Miquel Ventura, president of the Spanish Sea Foundation and regular contributor to the Royal European Academy of Doctors-Barcelona 1914 (RAED), has presented the paper “Evaluar la calidad del patrimonio natural de las zonas euromediterráneas” (Evaluate the quality of the natural heritage of the Euro-Mediterranean areas), where he analyzes the different laws and measures of natural protection that exists in the various countries of the Mediterranean area and at European level and urges the authorities to undertake urgent measures to mitigate the already significant effects of climate change.
“The European continent is one of the places in the world where since ancient times the human being has transformed the environment more intensely, being currently one of the most populated areas of the planet with a deep ecological footprint on the continent and the sea. The historical transformation from the natural environment has evolved with the cultures that have populated it, forming a heterogeneous landscape structure that houses an important, interesting and complex eco-social diversity, but during the last 90 years the economic and industrial development of European societies has been exponential, especially after of World War II, generating antagonistic effects on the environment and nature”, Ventura begins his reflection.
After an evaluation of the levels of protection, the expert wonders if we are reaching our objectives of improvement and conservation of this heritage in the Euro-Mediterranean environment and insists on highlighting the “conservation status” already contemplated by the regulations taking into account several concepts such as the area of distribution of the species, the status of the target populations, the surface of the habitat and the most appropriate for each species, its structure and functions, as well as the future perspectives. This should be the starting point to establish a priority of actions.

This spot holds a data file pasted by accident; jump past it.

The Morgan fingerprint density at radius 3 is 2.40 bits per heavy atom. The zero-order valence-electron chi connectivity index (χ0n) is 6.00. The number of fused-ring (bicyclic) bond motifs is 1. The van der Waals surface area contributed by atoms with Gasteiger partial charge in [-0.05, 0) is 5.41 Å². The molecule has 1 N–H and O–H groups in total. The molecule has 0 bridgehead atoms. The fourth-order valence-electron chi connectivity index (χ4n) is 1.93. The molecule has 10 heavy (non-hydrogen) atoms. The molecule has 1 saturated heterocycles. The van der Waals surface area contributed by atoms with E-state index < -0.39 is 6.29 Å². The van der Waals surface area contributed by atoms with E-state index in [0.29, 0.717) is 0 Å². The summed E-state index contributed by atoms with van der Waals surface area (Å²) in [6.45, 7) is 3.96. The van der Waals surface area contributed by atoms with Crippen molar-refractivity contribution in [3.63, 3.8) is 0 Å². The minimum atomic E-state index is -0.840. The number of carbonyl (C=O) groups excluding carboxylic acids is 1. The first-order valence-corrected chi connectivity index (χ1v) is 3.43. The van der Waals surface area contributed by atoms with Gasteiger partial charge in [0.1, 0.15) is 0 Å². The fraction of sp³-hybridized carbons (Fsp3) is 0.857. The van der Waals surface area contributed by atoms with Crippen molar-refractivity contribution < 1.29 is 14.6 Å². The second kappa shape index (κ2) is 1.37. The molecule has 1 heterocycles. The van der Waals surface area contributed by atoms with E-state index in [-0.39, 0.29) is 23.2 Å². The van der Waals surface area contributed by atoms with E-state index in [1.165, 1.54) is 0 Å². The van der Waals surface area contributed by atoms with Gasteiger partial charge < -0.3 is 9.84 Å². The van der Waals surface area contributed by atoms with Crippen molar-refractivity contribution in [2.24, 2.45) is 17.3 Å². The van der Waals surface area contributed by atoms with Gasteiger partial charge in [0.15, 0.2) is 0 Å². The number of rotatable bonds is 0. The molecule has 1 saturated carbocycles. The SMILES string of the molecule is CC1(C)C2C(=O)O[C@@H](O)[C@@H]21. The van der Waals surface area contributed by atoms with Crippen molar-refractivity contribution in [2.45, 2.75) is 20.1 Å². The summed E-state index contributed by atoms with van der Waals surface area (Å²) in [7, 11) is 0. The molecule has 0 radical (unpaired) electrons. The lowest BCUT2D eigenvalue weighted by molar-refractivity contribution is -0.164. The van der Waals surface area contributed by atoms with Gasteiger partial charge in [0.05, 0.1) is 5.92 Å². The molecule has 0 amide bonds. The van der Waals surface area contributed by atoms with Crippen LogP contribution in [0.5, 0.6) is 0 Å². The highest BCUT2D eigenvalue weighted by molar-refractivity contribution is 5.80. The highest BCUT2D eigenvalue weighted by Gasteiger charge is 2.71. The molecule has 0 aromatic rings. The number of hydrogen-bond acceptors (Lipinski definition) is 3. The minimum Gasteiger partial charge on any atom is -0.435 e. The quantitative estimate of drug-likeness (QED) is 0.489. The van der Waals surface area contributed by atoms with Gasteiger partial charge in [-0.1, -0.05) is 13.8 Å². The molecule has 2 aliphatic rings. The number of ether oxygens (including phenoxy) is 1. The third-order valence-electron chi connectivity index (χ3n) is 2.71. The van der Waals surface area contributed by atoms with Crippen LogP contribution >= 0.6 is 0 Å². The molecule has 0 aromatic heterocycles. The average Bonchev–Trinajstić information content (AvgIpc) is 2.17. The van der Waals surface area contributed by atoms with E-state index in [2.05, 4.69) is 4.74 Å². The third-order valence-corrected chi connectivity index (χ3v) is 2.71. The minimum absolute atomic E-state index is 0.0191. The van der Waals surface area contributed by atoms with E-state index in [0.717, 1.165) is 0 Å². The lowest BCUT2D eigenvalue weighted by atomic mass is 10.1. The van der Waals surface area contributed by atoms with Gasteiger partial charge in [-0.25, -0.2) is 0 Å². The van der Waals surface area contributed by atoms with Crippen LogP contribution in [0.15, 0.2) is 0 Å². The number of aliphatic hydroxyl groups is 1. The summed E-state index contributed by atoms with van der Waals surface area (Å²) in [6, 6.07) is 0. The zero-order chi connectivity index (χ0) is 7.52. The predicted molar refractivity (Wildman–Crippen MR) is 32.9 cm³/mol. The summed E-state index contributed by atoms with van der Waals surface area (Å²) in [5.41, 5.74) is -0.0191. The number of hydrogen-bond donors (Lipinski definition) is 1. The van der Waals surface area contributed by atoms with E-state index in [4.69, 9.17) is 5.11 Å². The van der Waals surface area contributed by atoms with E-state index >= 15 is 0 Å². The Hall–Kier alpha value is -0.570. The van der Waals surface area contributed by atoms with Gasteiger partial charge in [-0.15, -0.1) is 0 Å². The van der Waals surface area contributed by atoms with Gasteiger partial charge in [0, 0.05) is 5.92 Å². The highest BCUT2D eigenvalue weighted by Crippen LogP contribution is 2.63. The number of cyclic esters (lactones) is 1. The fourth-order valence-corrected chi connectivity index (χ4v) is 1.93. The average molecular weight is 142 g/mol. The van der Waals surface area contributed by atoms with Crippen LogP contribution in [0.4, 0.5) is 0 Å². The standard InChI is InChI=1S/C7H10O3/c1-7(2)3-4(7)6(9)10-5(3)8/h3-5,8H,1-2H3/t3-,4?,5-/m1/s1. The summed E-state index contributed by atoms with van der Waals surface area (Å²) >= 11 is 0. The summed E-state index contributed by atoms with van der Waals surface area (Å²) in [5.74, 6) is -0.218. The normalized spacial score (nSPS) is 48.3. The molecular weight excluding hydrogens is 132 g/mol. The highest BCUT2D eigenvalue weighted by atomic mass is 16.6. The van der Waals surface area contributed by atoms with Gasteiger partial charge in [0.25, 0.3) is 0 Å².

In this regard, Ventura emphasizes the need to address these issues from a transnational level, since “the degree of conformity and the quality of the data in the national reports are very insufficient and for this purpose the monitoring programs must be greatly improved specific through standardized and effective study protocols”, he considers. “We must be able to understand the political powers of each State and, in a transversal way to their populations, that the quality of the environment and the environment is a fundamental and unavoidable priority if we want to ensure a healthy future and in balance with the nature. For this, it’s essential to socialize the concept of ecology in society and understand that investing in conservation and protection of natural heritage is synonymous with the improvement of the natural capital on which our economy, our health and our well-being depend”, he concludes.